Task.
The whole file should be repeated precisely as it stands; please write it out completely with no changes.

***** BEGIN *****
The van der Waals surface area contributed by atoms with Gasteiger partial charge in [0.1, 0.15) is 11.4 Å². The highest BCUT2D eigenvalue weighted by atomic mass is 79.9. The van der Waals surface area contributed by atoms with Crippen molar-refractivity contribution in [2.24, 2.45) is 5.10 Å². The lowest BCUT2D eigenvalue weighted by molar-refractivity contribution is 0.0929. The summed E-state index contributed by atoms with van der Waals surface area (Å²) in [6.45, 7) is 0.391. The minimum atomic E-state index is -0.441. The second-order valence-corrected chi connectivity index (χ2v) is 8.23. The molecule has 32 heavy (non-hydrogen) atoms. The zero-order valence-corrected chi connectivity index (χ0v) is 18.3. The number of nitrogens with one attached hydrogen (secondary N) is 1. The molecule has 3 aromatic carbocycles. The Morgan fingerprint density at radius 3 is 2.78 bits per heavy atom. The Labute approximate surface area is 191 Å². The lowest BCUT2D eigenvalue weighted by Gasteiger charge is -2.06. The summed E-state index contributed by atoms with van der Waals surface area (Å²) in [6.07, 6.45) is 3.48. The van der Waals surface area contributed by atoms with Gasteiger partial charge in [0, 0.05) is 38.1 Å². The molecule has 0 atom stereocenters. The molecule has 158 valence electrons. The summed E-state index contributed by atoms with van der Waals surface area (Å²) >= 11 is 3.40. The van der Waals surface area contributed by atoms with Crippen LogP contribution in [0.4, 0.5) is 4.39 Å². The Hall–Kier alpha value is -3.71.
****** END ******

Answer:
The van der Waals surface area contributed by atoms with Gasteiger partial charge in [0.1, 0.15) is 11.4 Å². The highest BCUT2D eigenvalue weighted by atomic mass is 79.9. The van der Waals surface area contributed by atoms with Crippen molar-refractivity contribution in [2.24, 2.45) is 5.10 Å². The lowest BCUT2D eigenvalue weighted by molar-refractivity contribution is 0.0929. The summed E-state index contributed by atoms with van der Waals surface area (Å²) in [6.45, 7) is 0.391. The minimum atomic E-state index is -0.441. The second-order valence-corrected chi connectivity index (χ2v) is 8.23. The molecule has 32 heavy (non-hydrogen) atoms. The zero-order valence-corrected chi connectivity index (χ0v) is 18.3. The number of nitrogens with one attached hydrogen (secondary N) is 1. The molecule has 3 aromatic carbocycles. The Morgan fingerprint density at radius 3 is 2.78 bits per heavy atom. The Labute approximate surface area is 191 Å². The lowest BCUT2D eigenvalue weighted by Gasteiger charge is -2.06. The summed E-state index contributed by atoms with van der Waals surface area (Å²) in [6.07, 6.45) is 3.48. The van der Waals surface area contributed by atoms with Gasteiger partial charge in [0, 0.05) is 38.1 Å². The molecule has 0 atom stereocenters. The molecule has 158 valence electrons. The summed E-state index contributed by atoms with van der Waals surface area (Å²) >= 11 is 3.40. The van der Waals surface area contributed by atoms with Crippen LogP contribution in [0.4, 0.5) is 4.39 Å². The Hall–Kier alpha value is -3.71.